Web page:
Next up was the artisanal cheeses with a dark cherry compote and country bread served with a 2009 Fratelli Zeni Amarone.

Our grand finale was a 2006 Chateau Suau Sauternes with a hibiscus poached apple, honey granola and green apple sorbet. 

The conversation was fun … and engaging.  The topics surprised me.  I did find out that come next year’s induction, if the Confrerie de la Chaine des Rotissuers will have me, they will have a new and enthusiastic member.


Refugio Ranch: A Haven of Calm After the #WBC14 Storm

When Jeff Butler, the director of sales for Refugio Ranch Vineyards in Los Olivos, reached out with a wonderful invitation to experience his special vineyard, he didn’t flinch when the invitation for one grew to an invitation for ten.  If you’ve been following the adventures of the QBP during #wbc14, you’ve realized that we are loud and proud, love wine and long for the ‘off the beaten path’ experiences that are not replicated with larger conferences.

“The more the merrier,” he said – probably not quite realizing what was in store.  We met at the tasting room and tried the 2013 Aqua Dolce de Refugio on the patio.  The wine, which was made of Malvasia Bianca, was very refreshing with notes of honey, orange blossoms, white flowers and nectarines. 

We loaded up the cars and coolers and headed to the winery, where we promptly lost Thea Dwelle, who joined us with her carload of folks a few minutes later.  The winery, which is on private property and not open to the public, is a sanctuary. Imagine flowers everywhere you look, beautiful vineyards, an inviting front porch, a fantastic host and the wines, oh the wines.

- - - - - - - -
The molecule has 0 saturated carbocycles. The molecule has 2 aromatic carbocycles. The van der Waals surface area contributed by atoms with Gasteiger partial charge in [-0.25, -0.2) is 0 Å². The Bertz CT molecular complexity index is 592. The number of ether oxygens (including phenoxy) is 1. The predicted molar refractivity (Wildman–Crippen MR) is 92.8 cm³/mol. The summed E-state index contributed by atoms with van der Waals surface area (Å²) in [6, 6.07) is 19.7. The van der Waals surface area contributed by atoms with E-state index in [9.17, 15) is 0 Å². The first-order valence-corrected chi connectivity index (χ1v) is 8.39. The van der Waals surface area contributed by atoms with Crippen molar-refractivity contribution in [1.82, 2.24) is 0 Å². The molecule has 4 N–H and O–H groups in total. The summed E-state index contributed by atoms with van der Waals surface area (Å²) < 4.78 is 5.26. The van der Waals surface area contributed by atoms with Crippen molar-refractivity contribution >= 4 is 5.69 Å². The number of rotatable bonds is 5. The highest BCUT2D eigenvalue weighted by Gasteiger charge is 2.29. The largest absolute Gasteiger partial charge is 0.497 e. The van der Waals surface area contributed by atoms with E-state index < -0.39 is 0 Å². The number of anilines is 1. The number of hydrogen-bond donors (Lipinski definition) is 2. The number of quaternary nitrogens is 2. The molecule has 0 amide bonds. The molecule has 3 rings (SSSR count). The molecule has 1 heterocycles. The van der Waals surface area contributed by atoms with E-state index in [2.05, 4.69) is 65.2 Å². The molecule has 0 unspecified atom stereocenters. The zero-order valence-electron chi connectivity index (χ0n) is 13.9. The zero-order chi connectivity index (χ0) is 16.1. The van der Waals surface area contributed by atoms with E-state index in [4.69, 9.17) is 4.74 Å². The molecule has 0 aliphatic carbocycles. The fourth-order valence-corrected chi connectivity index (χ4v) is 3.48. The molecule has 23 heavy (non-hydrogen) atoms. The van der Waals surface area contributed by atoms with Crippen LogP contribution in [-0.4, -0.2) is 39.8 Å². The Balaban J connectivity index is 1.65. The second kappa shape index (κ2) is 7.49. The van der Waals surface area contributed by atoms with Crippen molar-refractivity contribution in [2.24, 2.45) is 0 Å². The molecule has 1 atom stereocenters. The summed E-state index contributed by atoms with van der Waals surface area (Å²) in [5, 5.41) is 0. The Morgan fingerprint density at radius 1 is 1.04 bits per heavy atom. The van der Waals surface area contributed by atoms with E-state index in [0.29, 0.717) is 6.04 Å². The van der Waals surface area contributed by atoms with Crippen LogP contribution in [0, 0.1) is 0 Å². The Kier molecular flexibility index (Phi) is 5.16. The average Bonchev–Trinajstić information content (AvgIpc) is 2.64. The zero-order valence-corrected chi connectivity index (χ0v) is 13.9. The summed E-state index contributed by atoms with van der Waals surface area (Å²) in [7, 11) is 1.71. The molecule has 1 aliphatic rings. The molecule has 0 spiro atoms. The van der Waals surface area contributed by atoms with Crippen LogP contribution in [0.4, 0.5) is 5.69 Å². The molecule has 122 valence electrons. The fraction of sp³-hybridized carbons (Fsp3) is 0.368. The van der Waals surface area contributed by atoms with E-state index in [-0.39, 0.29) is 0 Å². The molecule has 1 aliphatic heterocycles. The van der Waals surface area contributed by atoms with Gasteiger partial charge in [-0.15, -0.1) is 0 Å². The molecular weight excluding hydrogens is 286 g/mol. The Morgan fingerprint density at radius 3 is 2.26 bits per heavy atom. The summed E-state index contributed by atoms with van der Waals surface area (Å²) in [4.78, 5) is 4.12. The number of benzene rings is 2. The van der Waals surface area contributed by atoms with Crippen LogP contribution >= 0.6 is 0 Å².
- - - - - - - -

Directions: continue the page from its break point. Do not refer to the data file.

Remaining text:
Refugio Ranch was originally part of one of the original Spanish land grants.  The Gleason family discovered the property, which was a cattle ranch for several hundred years, in 2005.  They brought in Daniel Roberts from Napa who analyzed the soils and microclimate to discover the winery was ideal to grow Rhone and Sauvignon Blanc wines.

 We tried the following line-up:

  •  2011 Sauvignon Blanc – a blend of Sauvignon Blanc and Semillon with notes of peach, apple pie, citrus, minerality and almonds.  This was a great wine.
  • 2011 Tiradora – a very different version of the same grape with lots of lime, stone, pear, citrus and herbs.  Loved this one too.
  • 2010/2011 Ineseno – a Rhone blend of Rousanne and Viognier with lots of depth.  This was made in a white Bordeaux style – I tasted brown butter caramel, tropical fruits, orange and dried fruits.  I liked them both, but ordered several bottles of the 2011.
  • 2012 Viognier – white jasmine, peach, nectarine, honeysuckle and dried fruit were the primary flavors that I tasted.  Another delicious, complex wine.